Send to

Choose Destination
Nature. 1995 Jul 6;376(6535):49-53.

Dynamics of formation of symmetrical patterns by chemotactic bacteria.

Author information

Department of Molecular and Cellular Biology, Harvard University, Cambridge, Massachusetts 02138, USA.


Motile cells of Escherichia coli aggregate to form stable patterns of remarkable regularity when grown from a single point on certain substrates. Central to this self-organization is chemotaxis, the motion of bacteria along gradients of a chemical attractant that the cells themselves excrete. Here we show how these complex patterns develop. The long-range spatial order arises from interactions between two multicellular aggregate structures: a 'swarm ring' that expands radially, and focal aggregates that have lower mobility. Patterning occurs through alternating domination by these two sources of excreted attractant (which we identify here as aspartate). The pattern geometries vary in a systematic way, depending on how long an aggregate remains active; this depends, in turn, on the initial concentration of substrate (here, succinate).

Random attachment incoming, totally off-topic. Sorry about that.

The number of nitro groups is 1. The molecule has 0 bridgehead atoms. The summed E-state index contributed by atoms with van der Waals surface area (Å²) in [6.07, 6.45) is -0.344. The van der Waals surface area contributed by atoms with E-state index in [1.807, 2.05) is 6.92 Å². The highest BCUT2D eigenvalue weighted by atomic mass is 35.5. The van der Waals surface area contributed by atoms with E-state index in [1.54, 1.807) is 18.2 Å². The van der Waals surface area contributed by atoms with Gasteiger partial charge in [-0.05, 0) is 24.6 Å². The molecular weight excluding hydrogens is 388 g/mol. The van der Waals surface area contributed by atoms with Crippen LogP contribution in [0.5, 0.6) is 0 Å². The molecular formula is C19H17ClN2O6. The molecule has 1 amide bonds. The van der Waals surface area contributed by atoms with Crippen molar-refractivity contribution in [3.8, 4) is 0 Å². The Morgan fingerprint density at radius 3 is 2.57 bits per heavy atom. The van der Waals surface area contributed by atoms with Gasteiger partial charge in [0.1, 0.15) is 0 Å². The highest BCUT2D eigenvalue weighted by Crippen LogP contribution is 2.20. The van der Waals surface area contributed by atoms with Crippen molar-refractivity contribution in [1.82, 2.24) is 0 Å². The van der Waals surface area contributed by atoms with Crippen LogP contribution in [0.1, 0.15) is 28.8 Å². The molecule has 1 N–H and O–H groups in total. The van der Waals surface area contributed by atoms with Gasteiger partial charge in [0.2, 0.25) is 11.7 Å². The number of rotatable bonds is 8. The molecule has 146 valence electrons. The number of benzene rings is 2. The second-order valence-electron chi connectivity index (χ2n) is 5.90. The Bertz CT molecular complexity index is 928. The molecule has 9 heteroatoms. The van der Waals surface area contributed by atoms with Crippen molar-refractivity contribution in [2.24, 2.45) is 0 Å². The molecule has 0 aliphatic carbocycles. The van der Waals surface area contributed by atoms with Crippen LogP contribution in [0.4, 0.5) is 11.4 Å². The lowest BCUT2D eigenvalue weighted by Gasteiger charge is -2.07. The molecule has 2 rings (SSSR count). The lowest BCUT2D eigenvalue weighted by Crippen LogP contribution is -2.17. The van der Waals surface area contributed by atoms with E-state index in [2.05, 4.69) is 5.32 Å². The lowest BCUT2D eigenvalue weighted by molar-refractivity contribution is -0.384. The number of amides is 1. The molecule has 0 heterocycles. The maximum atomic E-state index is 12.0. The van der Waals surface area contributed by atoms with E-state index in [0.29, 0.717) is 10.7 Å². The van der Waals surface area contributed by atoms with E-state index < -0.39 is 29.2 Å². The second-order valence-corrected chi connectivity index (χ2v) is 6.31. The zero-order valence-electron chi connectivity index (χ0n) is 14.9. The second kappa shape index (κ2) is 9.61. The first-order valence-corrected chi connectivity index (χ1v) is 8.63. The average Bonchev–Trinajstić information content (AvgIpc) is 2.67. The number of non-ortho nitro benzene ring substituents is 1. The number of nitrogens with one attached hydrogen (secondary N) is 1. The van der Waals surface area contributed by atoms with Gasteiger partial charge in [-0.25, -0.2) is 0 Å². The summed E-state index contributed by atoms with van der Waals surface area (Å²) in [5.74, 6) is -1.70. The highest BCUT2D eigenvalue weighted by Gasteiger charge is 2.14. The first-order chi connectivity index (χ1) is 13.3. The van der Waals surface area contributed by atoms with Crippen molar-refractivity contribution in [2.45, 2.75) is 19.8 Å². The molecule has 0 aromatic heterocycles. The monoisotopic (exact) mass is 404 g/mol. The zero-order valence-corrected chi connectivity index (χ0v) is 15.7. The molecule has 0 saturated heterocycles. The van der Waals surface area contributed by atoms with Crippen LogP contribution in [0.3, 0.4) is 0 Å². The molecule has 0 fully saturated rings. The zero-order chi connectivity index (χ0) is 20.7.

[Indexed for MEDLINE]

Supplemental Content

Full text links

Icon for Nature Publishing Group
Loading ...
Support Center